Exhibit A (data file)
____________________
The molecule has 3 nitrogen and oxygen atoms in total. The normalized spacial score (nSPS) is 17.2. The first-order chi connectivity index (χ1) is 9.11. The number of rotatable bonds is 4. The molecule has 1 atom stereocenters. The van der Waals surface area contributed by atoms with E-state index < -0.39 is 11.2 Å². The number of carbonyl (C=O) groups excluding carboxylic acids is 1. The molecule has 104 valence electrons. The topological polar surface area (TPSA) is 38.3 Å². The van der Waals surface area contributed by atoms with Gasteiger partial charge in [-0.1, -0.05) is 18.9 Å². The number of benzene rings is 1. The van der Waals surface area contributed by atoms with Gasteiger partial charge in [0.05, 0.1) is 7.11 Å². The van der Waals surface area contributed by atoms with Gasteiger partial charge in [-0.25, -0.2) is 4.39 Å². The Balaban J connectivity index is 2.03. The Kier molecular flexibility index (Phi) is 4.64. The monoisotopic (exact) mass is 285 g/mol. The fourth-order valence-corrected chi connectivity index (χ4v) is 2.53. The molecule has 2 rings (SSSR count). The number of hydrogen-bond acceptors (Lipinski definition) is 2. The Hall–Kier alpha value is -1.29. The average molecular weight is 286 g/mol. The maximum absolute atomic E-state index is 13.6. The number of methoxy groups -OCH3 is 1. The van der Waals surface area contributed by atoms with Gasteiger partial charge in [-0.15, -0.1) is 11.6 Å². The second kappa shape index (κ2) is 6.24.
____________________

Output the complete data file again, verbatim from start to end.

The molecule has 3 nitrogen and oxygen atoms in total. The normalized spacial score (nSPS) is 17.2. The first-order chi connectivity index (χ1) is 9.11. The number of rotatable bonds is 4. The molecule has 1 atom stereocenters. The van der Waals surface area contributed by atoms with E-state index < -0.39 is 11.2 Å². The number of carbonyl (C=O) groups excluding carboxylic acids is 1. The molecule has 104 valence electrons. The topological polar surface area (TPSA) is 38.3 Å². The van der Waals surface area contributed by atoms with Gasteiger partial charge in [-0.1, -0.05) is 18.9 Å². The number of benzene rings is 1. The van der Waals surface area contributed by atoms with Gasteiger partial charge in [0.05, 0.1) is 7.11 Å². The van der Waals surface area contributed by atoms with Gasteiger partial charge in [-0.25, -0.2) is 4.39 Å². The Balaban J connectivity index is 2.03. The Kier molecular flexibility index (Phi) is 4.64. The monoisotopic (exact) mass is 285 g/mol. The fourth-order valence-corrected chi connectivity index (χ4v) is 2.53. The molecule has 2 rings (SSSR count). The number of hydrogen-bond acceptors (Lipinski definition) is 2. The Hall–Kier alpha value is -1.29. The average molecular weight is 286 g/mol. The maximum absolute atomic E-state index is 13.6. The number of methoxy groups -OCH3 is 1. The van der Waals surface area contributed by atoms with Gasteiger partial charge in [-0.15, -0.1) is 11.6 Å². The second kappa shape index (κ2) is 6.24.